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Ayaka is a modern girl running her own successful business-a freelance psychic agency, supplying the power to deal with any problem. Ayaka is also a hopeless lush who can't stay ahead of her finances, blows all her money on designer clothes and karaoke bars, and relies on her child butler, Mamoru, to run her home and her life and to make sure she gets up in the morning. The police's own ghostbusting squad, Section U, headed up by a crumpled-but-cute detective with a soft spot for our heroine, causes even more complications. And as for her staff-she's stuck with a dropout priest, a twisted firestarter, a psychic who only works to enhance her meager pension, and her own rich family's hereditary butler.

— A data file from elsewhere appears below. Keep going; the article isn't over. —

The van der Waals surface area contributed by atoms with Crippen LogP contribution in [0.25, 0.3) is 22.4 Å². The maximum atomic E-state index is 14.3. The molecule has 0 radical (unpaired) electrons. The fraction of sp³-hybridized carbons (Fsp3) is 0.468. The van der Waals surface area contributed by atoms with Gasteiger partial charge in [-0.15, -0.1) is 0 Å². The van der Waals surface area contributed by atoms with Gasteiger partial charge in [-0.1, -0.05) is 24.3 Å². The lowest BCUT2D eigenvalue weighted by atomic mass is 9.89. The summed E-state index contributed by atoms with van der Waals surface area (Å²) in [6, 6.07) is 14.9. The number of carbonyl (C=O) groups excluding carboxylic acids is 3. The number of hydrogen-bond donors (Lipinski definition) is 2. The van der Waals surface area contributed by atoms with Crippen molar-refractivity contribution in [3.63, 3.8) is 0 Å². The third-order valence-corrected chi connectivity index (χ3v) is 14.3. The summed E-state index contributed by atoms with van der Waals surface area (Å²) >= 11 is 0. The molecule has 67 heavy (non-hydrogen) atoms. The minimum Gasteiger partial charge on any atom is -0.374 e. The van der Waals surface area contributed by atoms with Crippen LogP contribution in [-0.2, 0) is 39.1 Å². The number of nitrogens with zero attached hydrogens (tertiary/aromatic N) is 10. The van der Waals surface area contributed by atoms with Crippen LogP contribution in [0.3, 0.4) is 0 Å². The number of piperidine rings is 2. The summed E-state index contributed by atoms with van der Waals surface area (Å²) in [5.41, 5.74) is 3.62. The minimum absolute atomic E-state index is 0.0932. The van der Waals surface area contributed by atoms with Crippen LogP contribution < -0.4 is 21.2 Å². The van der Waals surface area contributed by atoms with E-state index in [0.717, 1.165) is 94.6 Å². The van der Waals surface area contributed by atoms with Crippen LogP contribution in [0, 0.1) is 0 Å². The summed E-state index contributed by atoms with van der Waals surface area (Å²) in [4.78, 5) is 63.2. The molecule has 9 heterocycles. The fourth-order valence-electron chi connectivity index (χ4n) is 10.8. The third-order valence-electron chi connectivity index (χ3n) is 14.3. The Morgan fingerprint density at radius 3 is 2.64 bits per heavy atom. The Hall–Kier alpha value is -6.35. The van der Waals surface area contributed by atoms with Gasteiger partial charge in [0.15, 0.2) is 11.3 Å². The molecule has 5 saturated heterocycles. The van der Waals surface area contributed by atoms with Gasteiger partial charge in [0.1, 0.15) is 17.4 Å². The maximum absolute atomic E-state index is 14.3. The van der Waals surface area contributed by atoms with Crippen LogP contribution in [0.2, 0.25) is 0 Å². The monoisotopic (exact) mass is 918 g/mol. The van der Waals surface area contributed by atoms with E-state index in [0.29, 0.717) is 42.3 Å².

Like its longer-running contemporary Ghost Sweeper Mikami, PQC is packed with gentle digs at what has become of Japan. The money-culture of the late 1980s produced many un-real phenomena of its own (the bubble economy, Generation X) while simultaneously trying to forget the spiritual past. The title, with a double meaning in the real and ghostly worlds, sets the tone for a witty, wacky post-X-Files series, but it didn't get the success it deserved at home or abroad. Takuji Endo and Morio Asaka cram their episodes with innovative jerky camera effects to play up the feel of a horror B-movie, just one of the little touches that made PQC, but somehow failed to ignite the audience. Other noticeable presences include Yoshiaki Kawajiri as a "guest" director for the striking opening credits and future Tenchi Muyo!-director Kimura as a humble scriptwriter. Creator Juzo Mutsuki has several other underrated series-the similar ancient-meets-modern clashes of Devil Hunter Yohko and Cyber City Oedo 808. The dub from Pioneer is of high quality, and even boasts a hilarious English-language version of one of Ayaka's excruciatingly melancholy karaoke sessions-the single thirtysomething modern girl singing a widow's song that likens herself to "a riderless horse."